Beware UFOs (Unstoppable Freaked-out Oxen)

Trip Start Nov 08, 2003
Trip End Oct 22, 2004

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Flag of Australia  ,
Tuesday, August 3, 2004


We spent a morning in Alice Springs and that's as long as it needed.

It's a funny old place.

After a quick (live)stock-take we parked outside Woolies for a brand new supply of essentials: fresh meat, cold beer, dark chocolate and white wine. We couldn't help but notice the high security guard count inside the mall and outside in the car park. They were there for the Aborigines I'm afraid to report. Each group of locals would be shadowed by a guard that would follow them into shops and nigh on frisk them as they left and outside clusters of jobless barefoot locals would take the term 'hanging around' to a whole new level. Alice Springs had always seemed like a magical place from where we'd been on the opposite side of the globe but the real Alice Springs had a disheveled feel to it backed up with local papers reporting car thefts involving Aboriginal boys who were high from petrol and paint sniffing. Gas stations and hardware shops were making a fortune.

Unfunny jokes aside, when they weren't full of unleaded you could only feel pity as school and work were foreign words to them which meant they had no start in life. This was not how we'd imagined Aborigines to be having been brainwashed to a certain degree by Australia's love of their first lady, Cathy Freeman and from what we'd seen and read already, most white Aussies would rather they were swept under a desert carpet and forgotten about.

Anyway enough politics, by the afternoon we were heading north along the Stuart Highway with over 500km to go before our overnight stop in Tennant Creek. We stopped a couple of hundred kilometres outside of town at the Ti-Tree Roadhouse to top up the tank, something we'd need to do on a regular basis in this part of Oz, and another 100km further up the road we were passing through Barrow Creek, scene of the backpacker murder so not even a blue flashing light was going to make us stop there.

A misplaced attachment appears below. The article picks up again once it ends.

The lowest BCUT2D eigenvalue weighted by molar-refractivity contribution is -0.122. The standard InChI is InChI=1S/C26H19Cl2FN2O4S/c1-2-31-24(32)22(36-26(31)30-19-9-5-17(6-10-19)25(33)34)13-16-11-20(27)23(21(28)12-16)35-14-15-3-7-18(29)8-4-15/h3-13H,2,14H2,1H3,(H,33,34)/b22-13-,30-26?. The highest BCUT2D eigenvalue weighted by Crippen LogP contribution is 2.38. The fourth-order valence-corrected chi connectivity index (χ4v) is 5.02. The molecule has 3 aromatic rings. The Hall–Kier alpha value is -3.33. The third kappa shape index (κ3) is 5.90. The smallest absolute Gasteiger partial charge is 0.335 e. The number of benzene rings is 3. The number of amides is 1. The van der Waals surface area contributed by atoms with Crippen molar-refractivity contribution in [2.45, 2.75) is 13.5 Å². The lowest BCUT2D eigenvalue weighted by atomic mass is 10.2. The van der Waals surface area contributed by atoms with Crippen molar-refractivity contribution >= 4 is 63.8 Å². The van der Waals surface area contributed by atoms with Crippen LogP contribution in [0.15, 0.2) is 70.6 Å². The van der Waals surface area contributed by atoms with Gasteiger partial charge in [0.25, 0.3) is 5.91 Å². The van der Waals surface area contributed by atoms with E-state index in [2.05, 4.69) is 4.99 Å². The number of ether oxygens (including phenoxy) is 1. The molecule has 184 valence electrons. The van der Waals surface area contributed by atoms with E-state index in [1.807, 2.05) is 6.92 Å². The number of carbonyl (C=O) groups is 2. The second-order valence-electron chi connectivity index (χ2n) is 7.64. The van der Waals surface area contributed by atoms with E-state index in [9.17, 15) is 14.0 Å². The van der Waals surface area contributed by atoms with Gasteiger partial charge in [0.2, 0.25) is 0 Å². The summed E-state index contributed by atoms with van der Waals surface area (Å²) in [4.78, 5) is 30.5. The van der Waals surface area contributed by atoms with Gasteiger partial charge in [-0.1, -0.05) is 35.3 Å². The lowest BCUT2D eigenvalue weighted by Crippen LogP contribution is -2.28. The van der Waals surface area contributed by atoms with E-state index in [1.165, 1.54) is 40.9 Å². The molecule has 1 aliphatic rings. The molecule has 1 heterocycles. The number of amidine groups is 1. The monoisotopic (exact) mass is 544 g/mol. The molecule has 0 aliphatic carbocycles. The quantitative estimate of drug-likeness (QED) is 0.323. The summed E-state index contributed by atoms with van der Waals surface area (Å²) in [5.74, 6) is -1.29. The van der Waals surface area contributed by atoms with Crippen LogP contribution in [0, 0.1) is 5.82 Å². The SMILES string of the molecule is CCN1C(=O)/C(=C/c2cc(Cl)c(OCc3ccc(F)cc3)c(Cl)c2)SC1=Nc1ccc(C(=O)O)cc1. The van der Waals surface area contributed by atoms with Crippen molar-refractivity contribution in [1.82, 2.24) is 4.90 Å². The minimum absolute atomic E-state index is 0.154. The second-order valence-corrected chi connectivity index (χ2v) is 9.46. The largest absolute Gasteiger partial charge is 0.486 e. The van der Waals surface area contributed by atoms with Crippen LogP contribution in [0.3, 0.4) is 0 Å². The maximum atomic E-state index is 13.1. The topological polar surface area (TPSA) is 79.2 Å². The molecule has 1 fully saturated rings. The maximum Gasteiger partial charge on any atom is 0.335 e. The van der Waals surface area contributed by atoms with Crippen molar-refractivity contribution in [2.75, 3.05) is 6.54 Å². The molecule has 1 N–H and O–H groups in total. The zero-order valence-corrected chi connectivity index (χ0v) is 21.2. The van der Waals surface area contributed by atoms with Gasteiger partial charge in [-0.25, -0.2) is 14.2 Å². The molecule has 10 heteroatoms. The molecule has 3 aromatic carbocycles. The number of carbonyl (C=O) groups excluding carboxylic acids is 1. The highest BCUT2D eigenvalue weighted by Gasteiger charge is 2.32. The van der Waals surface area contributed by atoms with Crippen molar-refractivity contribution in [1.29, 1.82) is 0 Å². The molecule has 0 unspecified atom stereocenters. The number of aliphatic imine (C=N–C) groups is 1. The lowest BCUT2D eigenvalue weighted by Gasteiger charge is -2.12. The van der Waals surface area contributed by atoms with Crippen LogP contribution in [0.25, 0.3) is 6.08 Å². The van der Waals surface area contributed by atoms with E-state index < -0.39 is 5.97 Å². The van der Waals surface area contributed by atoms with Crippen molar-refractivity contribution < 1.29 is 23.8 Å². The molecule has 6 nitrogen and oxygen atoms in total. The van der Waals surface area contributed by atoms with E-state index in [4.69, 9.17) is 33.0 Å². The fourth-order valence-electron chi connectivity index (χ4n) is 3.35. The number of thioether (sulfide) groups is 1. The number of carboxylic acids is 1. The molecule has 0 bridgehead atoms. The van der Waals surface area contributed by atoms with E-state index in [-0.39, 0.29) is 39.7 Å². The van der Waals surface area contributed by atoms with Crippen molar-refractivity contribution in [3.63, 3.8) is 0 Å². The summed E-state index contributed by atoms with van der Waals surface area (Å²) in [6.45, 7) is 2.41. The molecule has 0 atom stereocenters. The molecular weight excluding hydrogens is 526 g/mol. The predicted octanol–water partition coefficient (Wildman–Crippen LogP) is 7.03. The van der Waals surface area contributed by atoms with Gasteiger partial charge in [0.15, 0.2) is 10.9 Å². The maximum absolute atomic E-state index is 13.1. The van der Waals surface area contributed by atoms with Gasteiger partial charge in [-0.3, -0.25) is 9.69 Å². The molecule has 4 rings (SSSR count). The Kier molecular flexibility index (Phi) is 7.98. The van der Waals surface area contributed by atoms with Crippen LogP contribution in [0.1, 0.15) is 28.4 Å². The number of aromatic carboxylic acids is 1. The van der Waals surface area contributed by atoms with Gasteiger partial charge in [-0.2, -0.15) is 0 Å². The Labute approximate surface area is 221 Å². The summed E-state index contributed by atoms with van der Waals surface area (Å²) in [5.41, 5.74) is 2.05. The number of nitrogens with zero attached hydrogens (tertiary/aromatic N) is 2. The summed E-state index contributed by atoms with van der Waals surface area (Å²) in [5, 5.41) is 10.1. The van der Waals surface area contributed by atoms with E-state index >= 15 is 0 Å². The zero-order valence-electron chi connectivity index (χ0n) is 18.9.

It was a few kilometres north of town that the English backpacker jinx struck again . . .

. . . we hadn't seen animal, vegetable, mineral or human for hours yet around an innocuous looking bend a cow decided to hurtle across the road at exactly the same instance we were hurtling at 70mph on a stretch of road in the middle of nowhere.

It saw us coming out the corner of its eye and hesitated before continuing on. I slammed on the breaks and swerved over to the other side of the road risking a 50-foot road train coming the other way. Our paths were going to meet whatever happened as the ton of cattle bounced into the side of the van. The scene involving Candy, Martin and two lorries in 'Planes, Trains and Automobiles' most resembled our 5 seconds of horror and as we pulled over and removed our embedded fingers from the dashboard we fully expected to see a years worth of free BBQ lying motionless in the road. Instead it had vanished into the bush without even leaving his details to nurse a very sore tummy.

We inspected the damage and immediately concluded it would cost us an arm and a leg and part of our torso as well. Sliding door, passenger door, front wing and mirror were all crumpled and hanging off the lock the cow had left a calling card in the shape of a couple of square inches of grey fur. At least we had DNA evidence to find the culprit in this fourteen million square miles of outback.

Once we'd assessed the situation we felt we'd been very lucky to say the least. The van was still driveable, there was no broken glass and most importantly if we'd hit the cow straight on we wouldn't be here now as it would have landed on our laps.

However unlucky we'd been we couldn't dwell on it as we still had a day's sightseeing to be done as well as 30 more days on the road. The show must go on! But firstly we'd have to stop at the first phone box which was 100km up the road to inform Kea Campers that we were in need of a change of vehicle once we were in Darwin. The phone box just so happened to be in the one-horse town of Wycliffe Well, the UFO-sightings centre of Australia and the gas station we pulled into was a shrine to everything green and pointy-eared. It all became clear, it was obviously a Martian who had spooked the cattle into a livestock world record for the ten-metre sprint. Doo-doo-doo-doo Doo-doo-doo-doo.